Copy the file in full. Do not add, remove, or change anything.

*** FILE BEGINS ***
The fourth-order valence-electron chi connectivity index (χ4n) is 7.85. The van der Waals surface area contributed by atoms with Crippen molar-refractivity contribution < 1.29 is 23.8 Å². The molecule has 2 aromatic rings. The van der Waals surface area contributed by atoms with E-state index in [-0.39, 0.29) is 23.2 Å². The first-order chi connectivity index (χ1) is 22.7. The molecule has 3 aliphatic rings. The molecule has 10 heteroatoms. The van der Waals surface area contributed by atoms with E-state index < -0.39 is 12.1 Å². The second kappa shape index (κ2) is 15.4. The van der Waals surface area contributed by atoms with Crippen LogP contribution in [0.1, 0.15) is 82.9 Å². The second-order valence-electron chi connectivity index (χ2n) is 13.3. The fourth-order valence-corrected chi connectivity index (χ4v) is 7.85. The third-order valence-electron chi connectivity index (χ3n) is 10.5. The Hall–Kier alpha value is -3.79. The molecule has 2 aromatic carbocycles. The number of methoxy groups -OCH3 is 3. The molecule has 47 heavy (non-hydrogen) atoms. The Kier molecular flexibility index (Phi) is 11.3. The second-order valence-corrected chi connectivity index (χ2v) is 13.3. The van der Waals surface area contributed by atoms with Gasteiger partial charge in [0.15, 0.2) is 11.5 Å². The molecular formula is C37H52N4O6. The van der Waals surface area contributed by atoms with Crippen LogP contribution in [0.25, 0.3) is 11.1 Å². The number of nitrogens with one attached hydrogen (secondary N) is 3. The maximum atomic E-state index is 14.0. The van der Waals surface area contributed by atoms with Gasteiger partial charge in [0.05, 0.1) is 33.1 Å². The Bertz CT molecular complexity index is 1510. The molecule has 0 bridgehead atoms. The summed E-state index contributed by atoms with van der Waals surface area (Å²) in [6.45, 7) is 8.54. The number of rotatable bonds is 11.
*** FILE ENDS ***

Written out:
The fourth-order valence-electron chi connectivity index (χ4n) is 7.85. The van der Waals surface area contributed by atoms with Crippen molar-refractivity contribution < 1.29 is 23.8 Å². The molecule has 2 aromatic rings. The van der Waals surface area contributed by atoms with E-state index in [-0.39, 0.29) is 23.2 Å². The first-order chi connectivity index (χ1) is 22.7. The molecule has 3 aliphatic rings. The molecule has 10 heteroatoms. The van der Waals surface area contributed by atoms with E-state index < -0.39 is 12.1 Å². The second kappa shape index (κ2) is 15.4. The van der Waals surface area contributed by atoms with Crippen LogP contribution in [0.1, 0.15) is 82.9 Å². The second-order valence-electron chi connectivity index (χ2n) is 13.3. The fourth-order valence-corrected chi connectivity index (χ4v) is 7.85. The third-order valence-electron chi connectivity index (χ3n) is 10.5. The Hall–Kier alpha value is -3.79. The molecule has 2 aromatic carbocycles. The number of methoxy groups -OCH3 is 3. The molecule has 47 heavy (non-hydrogen) atoms. The Kier molecular flexibility index (Phi) is 11.3. The second-order valence-corrected chi connectivity index (χ2v) is 13.3. The van der Waals surface area contributed by atoms with Gasteiger partial charge in [0.15, 0.2) is 11.5 Å². The molecular formula is C37H52N4O6. The van der Waals surface area contributed by atoms with Crippen LogP contribution in [0.25, 0.3) is 11.1 Å². The number of nitrogens with one attached hydrogen (secondary N) is 3. The maximum atomic E-state index is 14.0. The van der Waals surface area contributed by atoms with Gasteiger partial charge in [0.05, 0.1) is 33.1 Å². The Bertz CT molecular complexity index is 1510. The molecule has 0 bridgehead atoms. The summed E-state index contributed by atoms with van der Waals surface area (Å²) in [6.45, 7) is 8.54. The number of rotatable bonds is 11.